The LORD said, “Shall I hide from Abraham what I am about to do, seeing that Abraham shall surely become a great and mighty nation, and all the nations of the earth shall be blessed in him? For I have chosen him, that he may command his children and his household after him to keep the way of the LORD by doing righteousness and justice, so that the LORD may bring to Abraham what he has promised him” (Genesis 18:17-19).
The Lord called Abraham to the most glorious of callings—to be a vessel of blessing to all the families of the earth. The passage above suggests to means, one implicit and one explicit, by which Abraham was to carry out that calling.
First, the Lord calls Abraham to intercede. This is inferential, but I believe real nonetheless. As the Lord sets out toward Sodom, judgment impending, He takes Abraham, the one through whom the Lord will bless all the world, into his confidence: “shall I hide from Abraham what I am about to do, seeing that Abraham shall surely become a great and mighty nation, and all the nations of the earth shall be blessed in him?” (18:18). Abraham is called to be a blessing to all the nations of the earth, and the Lord has an intention regarding some of those nations. Therefore he goes to Abraham. Why? This work done through Abraham is just that—a work done through Abraham, in which Abraham has a real part. And what is that part? It would seem here that the Lord is calling Abraham to intercede. If Abraham is called to be a blessing to all nations, might not the Lord be calling Abraham to intercede for some of them? This is not explicit, but I believe likely. (It is interesting that Abraham doesn’t intercede as a response to a command, but apparently as an instinctive response to what he assumes will be the Lord’s response to the sin of Sodom.) While Abraham’s intercession didn’t save Sodom, it nevertheless appears that intercession was the Lord’s intention. Perhaps not just for this instance, but for the nation Abraham would become. If this is the case, it suggests a role for Israel in relation to the nations. Are they called to intercede for the nations? It would seem so here, an inference only strengthened by Israel’s calling as a priestly kingdom (Exodus 19:6), the priests being called to be intercessors for the people. This makes Jonah’s reluctance to go to Nineveh all the more striking.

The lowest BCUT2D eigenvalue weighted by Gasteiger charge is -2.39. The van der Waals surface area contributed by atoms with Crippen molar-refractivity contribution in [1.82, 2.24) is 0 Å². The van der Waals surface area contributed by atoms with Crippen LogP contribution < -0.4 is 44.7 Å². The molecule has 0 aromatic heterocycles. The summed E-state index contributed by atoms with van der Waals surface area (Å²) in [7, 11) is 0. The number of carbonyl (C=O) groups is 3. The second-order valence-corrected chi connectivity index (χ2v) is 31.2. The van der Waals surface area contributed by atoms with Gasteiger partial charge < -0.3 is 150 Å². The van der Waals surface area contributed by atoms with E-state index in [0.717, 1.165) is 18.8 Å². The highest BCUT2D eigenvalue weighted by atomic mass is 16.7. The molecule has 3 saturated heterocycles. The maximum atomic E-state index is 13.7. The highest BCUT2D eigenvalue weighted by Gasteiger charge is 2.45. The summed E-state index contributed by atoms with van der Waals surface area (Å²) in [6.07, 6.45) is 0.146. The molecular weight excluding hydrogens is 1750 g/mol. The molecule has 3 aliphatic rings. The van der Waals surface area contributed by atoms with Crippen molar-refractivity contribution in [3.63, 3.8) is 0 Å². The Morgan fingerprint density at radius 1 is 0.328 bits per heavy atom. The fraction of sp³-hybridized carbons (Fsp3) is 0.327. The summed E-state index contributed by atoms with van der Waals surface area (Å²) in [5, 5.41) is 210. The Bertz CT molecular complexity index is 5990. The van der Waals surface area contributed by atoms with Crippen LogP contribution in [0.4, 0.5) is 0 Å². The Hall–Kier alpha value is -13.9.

There is another part to Abraham’s calling, this one explicit. Abraham is called to his family: “For I have chosen him, that he may command his children and his household after him to keep the way of the LORD by doing righteousness and justice, so that the LORD may bring to Abraham what he has promise him” (18:19). The strategy is simple. The Lord will bless the nations is through Abraham’s teaching his household the ways of righteousness and justice. Not preaching or teaching, and not works of service, as important as all that is. He is called to his family. And, as he is called to his family, he is therefore called to the world. Raising children to do righteousness and justice is not an inward matter, for righteousness and justice have outward and social trajectories. And this has to do with my neighbor. This is the means for the blessing of the nations. Not a program, but a household (then households) actively seeking the good of the world. This is what it means to be a light to the nations, a city set on a hill. It appears that the Lord will full the promise to Abraham as Abraham and his household faithfully lives and passes down the fear of the Lord to the generations. For in so doing, the world will see the form of righteousness and justice, and therefore come to learn something of the Lord, and be blessed.